karlhenning

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Re: Cato's Grammar Grumble
« Reply #631 on: May 28, 2009, 03:54:00 AM »
. . . a nun in 7th grade who insisted that we say "television," not "TV," and "telephone" rather than "phone" . . . .

I hope she insisted on the unabbreviated violoncello, too!  8)

Quote from: n. schl.
. . . Oh, and I always pronounce "ASAP" as a two-syllable word, never pronouncing it as the four letters.

I always tell out the four letters, but, live and let live, says I.

Offline Opus106

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Re: Cato's Grammar Grumble
« Reply #632 on: May 28, 2009, 05:02:35 AM »
The words "WHO'S DEAL IS THE BEST?" come roaring out at you!   :o

Reminds of the days when I was in school (class 3 or something), when the class monitor used to pick up a pencil or some other piece of stationery found lying on the floor, hold it high above his or her head so that everyone could have a clear view of the object and ask, "Who is this pencil?" :D
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karlhenning

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Re: Cato's Grammar Grumble
« Reply #633 on: May 28, 2009, 05:13:26 AM »
Reminds of the days when I was in school (class 3 or something), when the class monitor used to pick up a pencil or some other piece of stationery found lying on the floor, hold it high above his or her head so that everyone could have a clear view of the object and ask, "Who is this pencil?" :D

Delightfully tangential . . . one of the composers I worked with in Charlottesville was Walter Ross, and one of his amusing pastimes was, he wanted to be able to speak at least one phrase in as many languages as possible.  For simplicity, might as well be the same phrase.  And since communication is not the goal of this project, it needn't be a particularly useful phrase.

So one day, Walter comes up to me and say, "I hear you're studying Japanese?"

"Yes, that's right."

"Boku wa empitsu desu."

"I beg your pardon?"

"Did you understand what I said?"

"Well, if I did, then you just told me that you are a pencil."

"Yes, that's right!" . . .

Edit :: typo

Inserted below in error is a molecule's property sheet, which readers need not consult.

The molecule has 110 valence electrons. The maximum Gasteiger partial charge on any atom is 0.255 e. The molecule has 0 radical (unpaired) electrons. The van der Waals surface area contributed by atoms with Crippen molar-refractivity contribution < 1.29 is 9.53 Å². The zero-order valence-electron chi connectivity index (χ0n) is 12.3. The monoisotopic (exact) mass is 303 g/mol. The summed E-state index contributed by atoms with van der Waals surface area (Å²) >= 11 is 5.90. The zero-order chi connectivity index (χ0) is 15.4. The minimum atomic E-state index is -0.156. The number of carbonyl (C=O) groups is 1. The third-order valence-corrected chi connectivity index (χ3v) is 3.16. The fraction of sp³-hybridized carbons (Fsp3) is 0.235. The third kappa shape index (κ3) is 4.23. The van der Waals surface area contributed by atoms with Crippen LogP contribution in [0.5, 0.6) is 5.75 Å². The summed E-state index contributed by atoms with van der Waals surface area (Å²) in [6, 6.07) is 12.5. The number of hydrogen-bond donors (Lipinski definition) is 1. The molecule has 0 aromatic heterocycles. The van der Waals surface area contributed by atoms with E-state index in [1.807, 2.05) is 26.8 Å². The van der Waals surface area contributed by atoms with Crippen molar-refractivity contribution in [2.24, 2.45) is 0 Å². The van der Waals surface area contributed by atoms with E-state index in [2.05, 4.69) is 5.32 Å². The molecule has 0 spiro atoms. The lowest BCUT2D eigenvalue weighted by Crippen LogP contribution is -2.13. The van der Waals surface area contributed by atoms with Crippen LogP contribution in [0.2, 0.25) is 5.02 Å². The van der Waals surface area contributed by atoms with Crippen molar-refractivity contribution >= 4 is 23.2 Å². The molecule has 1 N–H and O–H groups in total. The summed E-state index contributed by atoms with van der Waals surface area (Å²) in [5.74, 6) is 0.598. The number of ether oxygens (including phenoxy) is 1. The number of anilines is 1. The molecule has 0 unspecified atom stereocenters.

« Last Edit: May 28, 2009, 07:33:15 AM by k a rl h e nn i ng »

Offline DavidRoss

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Re: Cato's Grammar Grumble
« Reply #634 on: May 28, 2009, 05:31:49 AM »
I was always fond of learning at least two phrases, both quite useful in different ways:

"The little dog listens to the fish,"

and, "Two cold beers, please."

A common error that aggravates me somewhat is the insertion of apostrophes in plurals, as seen on this site quite often in the plural of "CD," which appears more frequently as "CD's" than not.
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Offline Jay F

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Re: Cato's Grammar Grumble
« Reply #635 on: May 28, 2009, 07:30:47 AM »
A common error that aggravates me somewhat is the insertion of apostrophes in plurals, as seen on this site quite often in the plural of "CD," which appears more frequently as "CD's" than not.

Same here. I don't even get the logic behind that.

karlhenning

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Re: Cato's Grammar Grumble
« Reply #636 on: May 28, 2009, 07:34:27 AM »
I was always fond of learning at least two phrases, both quite useful in different ways:

"The little dog listens to the fish,"

and, "Two cold beers, please."

As an English-speaker who has tried . . . I should be most interested in hearing your gamest efforts in Tallinn to order a beer in Estonian  :)

Offline Cato

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Re: Cato's Grammar Grumble
« Reply #637 on: May 28, 2009, 08:19:39 AM »
Reminds of the days when I was in school (class 3 or something), when the class monitor used to pick up a pencil or some other piece of stationery found lying on the floor, hold it high above his or her head so that everyone could have a clear view of the object and ask, "Who is this pencil?" :D

As a teacher with some iron in his irony, I have been known to ask in a similar fashion with an unsigned quiz or test in my hand:

"Who belongs to this?"   0:)
"Meet Miss Ruth Sherwood, from Columbus, Ohio, the Middle of the Universe!"

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Dr. Dread

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Re: Cato's Grammar Grumble
« Reply #638 on: May 29, 2009, 08:00:20 AM »
"Spiffy" or "spiffing"?

karlhenning

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Re: Cato's Grammar Grumble
« Reply #639 on: May 29, 2009, 08:06:38 AM »
Oojah-cum-spiff